The influence of mass media on children is real, and Maïmouna Doucouré highlights its dangerous effects incredibly well in Cuties.


There's been a lot of controversy about the dances. They are uncomfortable moments in the film, there's no denying it. At the beginning of the movie, Doucouré breaks the ice with a lot of dance scenes that are shot from extreme long shots, or shown through the tiny screen of a camera phone, or shot using close ups of the girls' faces. The girls often break the fourth wall whilst dancing, this is likely done to mimic the style of music videos and for their own uploads to social media within the film itself. As Cuties progresses, long shots are replaced with close ups, and although the close ups of their faces are still used, there are also close ups of their waists, bellies, bums, and crotches. This is where I began to squirm in my seat. There were a few points where I actually thought to myself, "Okay, this is not okay anymore". However, this opinion usually dissipated when I realised the purpose. Sometimes this came with the scene that followed, or sometimes there was a reason for the uncomfortable shots, within the context of the scene. The first noticeable time that this change in shot sizes occurs, is when the girls dance for two male security guards. They are trying to get out of trouble, and to prove that they are actually dancers in a competition, they provide a sample. The close-up in this instance, almost feels like a point of view shot. It reminds uncomfortable viewers, that some people (and in this case, some men) really aren't that uncomfortable with these kinds of things, which is probably why the media is able to continue pumping out these damaging images. Later on, whilst the girls are dancing on a train overpass, I had a similar feeling, however the shot that followed, was of many people liking the exact same footage on social media. Although it still made me uncomfortable, I realised that these kinds of shots likely saturate platforms like Instagram, and many users probably continue to scroll. It's a scary thought to have. Finally, I reflected on other dance programs and films that I've watched in recent times. I asked myself, is there a huge difference between the dance numbers in Cuties and the dances in other films. The honest truth is: no. The primary difference is the way these numbers are shot. The general public are seemingly okay with long shots of twerking, but a close up has a completely different effect. Maïmouna Doucouré likely noticed this and wanted to point out the hypocrisy with the world's complicit behaviour in accepting the former, but not the latter. Neither should be okay.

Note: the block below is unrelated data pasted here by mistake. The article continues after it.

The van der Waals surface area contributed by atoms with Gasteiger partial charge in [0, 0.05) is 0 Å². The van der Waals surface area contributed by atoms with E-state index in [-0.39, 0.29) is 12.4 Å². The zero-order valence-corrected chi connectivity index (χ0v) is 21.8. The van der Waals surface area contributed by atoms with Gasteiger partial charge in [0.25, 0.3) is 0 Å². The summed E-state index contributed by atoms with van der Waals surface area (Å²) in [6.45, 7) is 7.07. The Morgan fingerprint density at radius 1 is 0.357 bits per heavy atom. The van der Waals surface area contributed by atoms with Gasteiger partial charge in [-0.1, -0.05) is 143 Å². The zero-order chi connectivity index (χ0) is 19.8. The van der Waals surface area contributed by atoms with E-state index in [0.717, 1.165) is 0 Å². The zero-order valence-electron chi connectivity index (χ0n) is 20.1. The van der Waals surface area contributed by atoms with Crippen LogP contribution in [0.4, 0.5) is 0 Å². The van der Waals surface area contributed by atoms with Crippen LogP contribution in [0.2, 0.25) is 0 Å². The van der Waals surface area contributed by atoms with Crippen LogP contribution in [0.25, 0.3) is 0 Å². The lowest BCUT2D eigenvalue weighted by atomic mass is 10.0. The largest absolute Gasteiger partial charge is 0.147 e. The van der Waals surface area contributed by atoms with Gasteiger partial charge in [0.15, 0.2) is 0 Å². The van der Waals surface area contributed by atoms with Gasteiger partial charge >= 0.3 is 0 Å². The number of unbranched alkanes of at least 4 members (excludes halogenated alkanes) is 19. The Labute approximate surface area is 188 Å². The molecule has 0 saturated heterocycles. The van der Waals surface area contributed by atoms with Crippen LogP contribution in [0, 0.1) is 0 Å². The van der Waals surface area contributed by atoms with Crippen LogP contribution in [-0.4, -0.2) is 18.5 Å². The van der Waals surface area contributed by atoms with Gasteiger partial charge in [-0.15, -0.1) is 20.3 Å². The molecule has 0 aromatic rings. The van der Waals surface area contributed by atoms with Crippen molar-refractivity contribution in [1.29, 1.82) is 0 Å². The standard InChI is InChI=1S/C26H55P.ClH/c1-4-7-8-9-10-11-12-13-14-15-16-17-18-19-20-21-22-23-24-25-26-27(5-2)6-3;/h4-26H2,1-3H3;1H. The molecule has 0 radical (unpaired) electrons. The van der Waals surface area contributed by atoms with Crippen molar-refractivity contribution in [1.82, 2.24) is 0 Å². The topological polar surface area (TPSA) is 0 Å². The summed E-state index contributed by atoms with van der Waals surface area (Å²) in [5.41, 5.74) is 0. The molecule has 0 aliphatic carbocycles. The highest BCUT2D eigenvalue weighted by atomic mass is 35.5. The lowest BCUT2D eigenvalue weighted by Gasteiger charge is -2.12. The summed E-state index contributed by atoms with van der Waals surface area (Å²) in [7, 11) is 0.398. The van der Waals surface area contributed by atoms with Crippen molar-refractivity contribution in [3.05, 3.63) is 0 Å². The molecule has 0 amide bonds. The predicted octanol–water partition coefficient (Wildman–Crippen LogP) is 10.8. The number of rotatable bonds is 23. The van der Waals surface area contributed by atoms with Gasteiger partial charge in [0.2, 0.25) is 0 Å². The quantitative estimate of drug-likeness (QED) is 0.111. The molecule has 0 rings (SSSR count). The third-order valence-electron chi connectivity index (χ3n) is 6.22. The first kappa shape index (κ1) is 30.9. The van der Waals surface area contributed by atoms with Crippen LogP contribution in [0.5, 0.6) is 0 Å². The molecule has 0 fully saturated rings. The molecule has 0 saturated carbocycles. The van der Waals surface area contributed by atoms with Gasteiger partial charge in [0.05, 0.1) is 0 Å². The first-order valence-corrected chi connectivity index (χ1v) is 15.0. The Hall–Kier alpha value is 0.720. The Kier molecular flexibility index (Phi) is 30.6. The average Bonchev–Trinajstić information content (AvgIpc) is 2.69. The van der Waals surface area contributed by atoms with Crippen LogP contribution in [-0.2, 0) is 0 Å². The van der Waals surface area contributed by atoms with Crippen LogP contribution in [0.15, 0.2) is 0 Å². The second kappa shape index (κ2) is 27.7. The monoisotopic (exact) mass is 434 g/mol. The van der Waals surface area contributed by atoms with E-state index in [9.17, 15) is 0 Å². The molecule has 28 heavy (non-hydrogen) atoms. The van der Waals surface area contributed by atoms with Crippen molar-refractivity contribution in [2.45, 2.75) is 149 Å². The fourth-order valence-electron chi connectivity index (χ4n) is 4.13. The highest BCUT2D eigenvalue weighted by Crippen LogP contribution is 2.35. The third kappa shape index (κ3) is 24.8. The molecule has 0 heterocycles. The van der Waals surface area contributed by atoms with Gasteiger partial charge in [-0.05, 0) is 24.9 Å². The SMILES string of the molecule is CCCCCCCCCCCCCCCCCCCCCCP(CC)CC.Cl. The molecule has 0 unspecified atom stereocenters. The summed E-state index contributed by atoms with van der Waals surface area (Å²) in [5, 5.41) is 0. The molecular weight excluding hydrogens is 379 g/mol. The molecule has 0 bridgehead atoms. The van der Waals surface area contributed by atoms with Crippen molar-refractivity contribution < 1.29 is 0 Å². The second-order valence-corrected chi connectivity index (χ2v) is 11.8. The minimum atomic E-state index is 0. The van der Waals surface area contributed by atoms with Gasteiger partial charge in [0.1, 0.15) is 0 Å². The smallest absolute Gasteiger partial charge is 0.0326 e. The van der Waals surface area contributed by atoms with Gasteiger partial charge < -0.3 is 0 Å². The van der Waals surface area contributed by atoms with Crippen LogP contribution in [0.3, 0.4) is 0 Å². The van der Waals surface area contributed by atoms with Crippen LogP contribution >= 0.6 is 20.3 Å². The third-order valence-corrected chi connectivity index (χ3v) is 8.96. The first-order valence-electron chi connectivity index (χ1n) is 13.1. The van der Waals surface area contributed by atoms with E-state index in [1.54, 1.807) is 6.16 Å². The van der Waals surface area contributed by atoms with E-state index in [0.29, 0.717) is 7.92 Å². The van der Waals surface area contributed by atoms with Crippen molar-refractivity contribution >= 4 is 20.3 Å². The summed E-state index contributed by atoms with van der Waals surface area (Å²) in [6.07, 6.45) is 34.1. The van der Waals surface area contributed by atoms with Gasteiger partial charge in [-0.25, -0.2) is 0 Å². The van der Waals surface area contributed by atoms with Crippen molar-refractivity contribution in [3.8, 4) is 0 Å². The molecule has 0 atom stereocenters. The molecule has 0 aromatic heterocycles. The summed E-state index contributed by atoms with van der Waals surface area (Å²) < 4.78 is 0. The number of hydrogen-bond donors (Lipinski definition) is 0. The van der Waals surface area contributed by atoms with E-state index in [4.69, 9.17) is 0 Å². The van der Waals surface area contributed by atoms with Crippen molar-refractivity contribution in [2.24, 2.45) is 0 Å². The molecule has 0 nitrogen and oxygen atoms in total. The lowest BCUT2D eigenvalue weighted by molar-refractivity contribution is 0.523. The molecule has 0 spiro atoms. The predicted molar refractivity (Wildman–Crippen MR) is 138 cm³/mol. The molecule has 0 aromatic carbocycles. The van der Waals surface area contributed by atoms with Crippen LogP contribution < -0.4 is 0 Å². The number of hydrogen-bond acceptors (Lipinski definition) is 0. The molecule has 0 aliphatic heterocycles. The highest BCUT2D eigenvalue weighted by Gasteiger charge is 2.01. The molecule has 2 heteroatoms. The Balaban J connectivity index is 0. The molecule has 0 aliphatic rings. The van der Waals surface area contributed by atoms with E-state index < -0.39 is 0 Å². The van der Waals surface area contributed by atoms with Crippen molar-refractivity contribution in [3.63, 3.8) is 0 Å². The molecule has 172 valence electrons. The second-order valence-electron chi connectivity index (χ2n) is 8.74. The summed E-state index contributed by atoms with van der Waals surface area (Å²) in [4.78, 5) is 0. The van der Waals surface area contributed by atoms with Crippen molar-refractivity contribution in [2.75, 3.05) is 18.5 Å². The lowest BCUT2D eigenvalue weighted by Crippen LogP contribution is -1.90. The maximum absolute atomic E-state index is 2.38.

Left: A moment from the G-rated 'Feel the Beat'. Right: The Netflix poster for 'Cuties'.


Did I like this film? Yes. I think it's an incredibly intelligent film. So much is communicated through a shot, or through facial expressions. I love that there's so much underlying meaning, without any monologues or intense exposition. Honestly though, I would not recommend watching this film to most people. If you are ready to analyse and unpack and make inferences, then this is great. If you want to take it at face value though, or watch it whilst you do crossword puzzles or scroll through Facebook, you'll hate it. I guarantee it.


Probably why it's so polarising really.